TORONTO – Canadian businesses risk a “double whammy” of potential labor shortages and declining consumer spending due to COVID-19 benefits expiring on Saturday, an economist says.
On Thursday, Prime Minister Justin Trudeau and Deputy Prime Minister and Finance Minister Chrystia Freeland announced that, on Sunday 24 October, the Canada Recovery Benefit would be replaced by the Canada Worker Lockdown Benefit.
The new worker lockdown benefit, available through May 7, 2022 and retroactive to October 24, will give $300 weekly to people whose workplaces are closed due to a government-imposed lockdown.
The Canada Emergency Wage and Rent Subsidy will also be replaced by the Hardest Hit Business Recovery Program, available as of May 7, 2022, which will provide equal pay and rent support, but only for businesses that can prove they need 50 percent Revenue loss has been experienced. The first 12 months of the pandemic.
The new Hospitality and Tourism Recovery Program applies to businesses such as hotels, bars, travel agencies and festivals, and requires applicants to show an average monthly revenue loss of at least 40 percent for the first 13 qualifying periods of the Canada Emergency Wage Subsidy . Revenue deficit of the same amount in the current month.
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Freeland reminded Canadians during the announcement on Thursday that the measures and benefits were always meant to be “temporary.” The changes in benefits come with a price tag of $7.4 billion.
“We are moving from very broad-based support that was appropriate at the height of our lockdown to more targeted measures that will provide assistance where it is needed while judiciously managing government finances,” she said.
More than 200,000 business owners rely on the Canada Emergency Rent Subsidy and more than 450,000 have benefited from wage subsidies. More than two million Canadians have applied for Canada Recovery Benefits and as of October 10, the government had paid them $27 billion.
Stephen Brown, senior economist at Capital Economics, told Granthshala’s Your Morning Friday that Canadians and profit-losing businesses could feel the impact on two fronts.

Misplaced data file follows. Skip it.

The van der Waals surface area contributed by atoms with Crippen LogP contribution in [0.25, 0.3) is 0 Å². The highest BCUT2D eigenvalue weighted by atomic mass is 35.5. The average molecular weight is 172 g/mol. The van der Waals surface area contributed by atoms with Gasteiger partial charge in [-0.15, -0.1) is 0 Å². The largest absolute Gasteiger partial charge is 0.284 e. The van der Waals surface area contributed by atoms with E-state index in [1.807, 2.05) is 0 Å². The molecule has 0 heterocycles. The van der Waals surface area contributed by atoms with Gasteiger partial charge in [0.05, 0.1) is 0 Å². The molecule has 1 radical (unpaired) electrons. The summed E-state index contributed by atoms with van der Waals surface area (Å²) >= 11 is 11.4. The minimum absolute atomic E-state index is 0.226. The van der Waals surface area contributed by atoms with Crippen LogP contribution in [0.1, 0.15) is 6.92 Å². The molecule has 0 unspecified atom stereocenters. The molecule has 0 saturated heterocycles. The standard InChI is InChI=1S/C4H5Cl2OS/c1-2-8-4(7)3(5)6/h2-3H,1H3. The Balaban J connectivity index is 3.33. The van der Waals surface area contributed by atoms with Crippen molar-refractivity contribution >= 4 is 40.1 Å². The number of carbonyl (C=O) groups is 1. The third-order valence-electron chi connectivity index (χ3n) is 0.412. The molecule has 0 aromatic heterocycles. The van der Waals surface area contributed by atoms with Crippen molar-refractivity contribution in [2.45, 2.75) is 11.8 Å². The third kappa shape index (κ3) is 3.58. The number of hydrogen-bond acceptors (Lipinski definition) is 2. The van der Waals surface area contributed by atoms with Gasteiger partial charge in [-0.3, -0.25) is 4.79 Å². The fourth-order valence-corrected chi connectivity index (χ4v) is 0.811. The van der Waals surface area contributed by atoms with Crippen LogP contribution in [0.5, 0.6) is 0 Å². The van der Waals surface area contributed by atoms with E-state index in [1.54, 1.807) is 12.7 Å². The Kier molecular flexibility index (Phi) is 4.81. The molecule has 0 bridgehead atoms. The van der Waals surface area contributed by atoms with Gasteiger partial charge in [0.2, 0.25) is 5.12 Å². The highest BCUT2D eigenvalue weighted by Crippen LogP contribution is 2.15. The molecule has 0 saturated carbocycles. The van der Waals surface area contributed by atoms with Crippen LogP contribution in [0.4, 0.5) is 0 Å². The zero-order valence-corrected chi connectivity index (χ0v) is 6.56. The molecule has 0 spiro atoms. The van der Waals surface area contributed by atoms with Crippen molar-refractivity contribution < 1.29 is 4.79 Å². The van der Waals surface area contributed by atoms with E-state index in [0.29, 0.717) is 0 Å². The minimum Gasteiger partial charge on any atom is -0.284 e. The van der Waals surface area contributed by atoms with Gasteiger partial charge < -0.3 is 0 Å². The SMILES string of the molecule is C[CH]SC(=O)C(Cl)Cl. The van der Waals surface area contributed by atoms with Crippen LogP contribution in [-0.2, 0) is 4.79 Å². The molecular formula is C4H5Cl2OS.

“When we talk about how it’s going to affect the economy, there’s really two parts to it – for these people.” [who were on CRB] They’re going to see their incomes drop, and that’s a lot of people – getting 800,000 CRB last month – and on top of that, people who were getting employment insurance will also see it come to an end,” “So from September to November, more than a million people are likely to lose access to these benefits and that’s a significant hit to household income,” Brown said.
Brown said that eliminating current benefits he described as “too generous for the long term”, and replacing them with benefits under more stringent requirements “may help address some of these shortcomings.” What we’re getting.”
“A lot of restaurants in particular are struggling to make rent at the moment and that may be because these benefits are changing incentives for people to get back to work,” he said. “If that’s the case then we can easily see some of these labor shortages.”
Brown said economists analyzing how the end of certain benefits might affect the economy would have to look at several variables.
“This is called ‘negative risk,’ and one of the difficult things for economists is precisely the role these programs play in supporting the economy,” Brown explained. The expectation is because of consumer spending.
“But we don’t know the scale of this decision yet, if we remove these benefits now, will it lead to a drastic drop in spending on restaurants and retailers? Also some of these businesses are seeing a decline in their profits,” he said. “So we run a little risk of a ‘double whammy’ for these businesses over the Christmas period, especially if we get to see a new wave of the coronavirus. Because even though we have these plans in place to help them, they Doesn’t cover all risks.”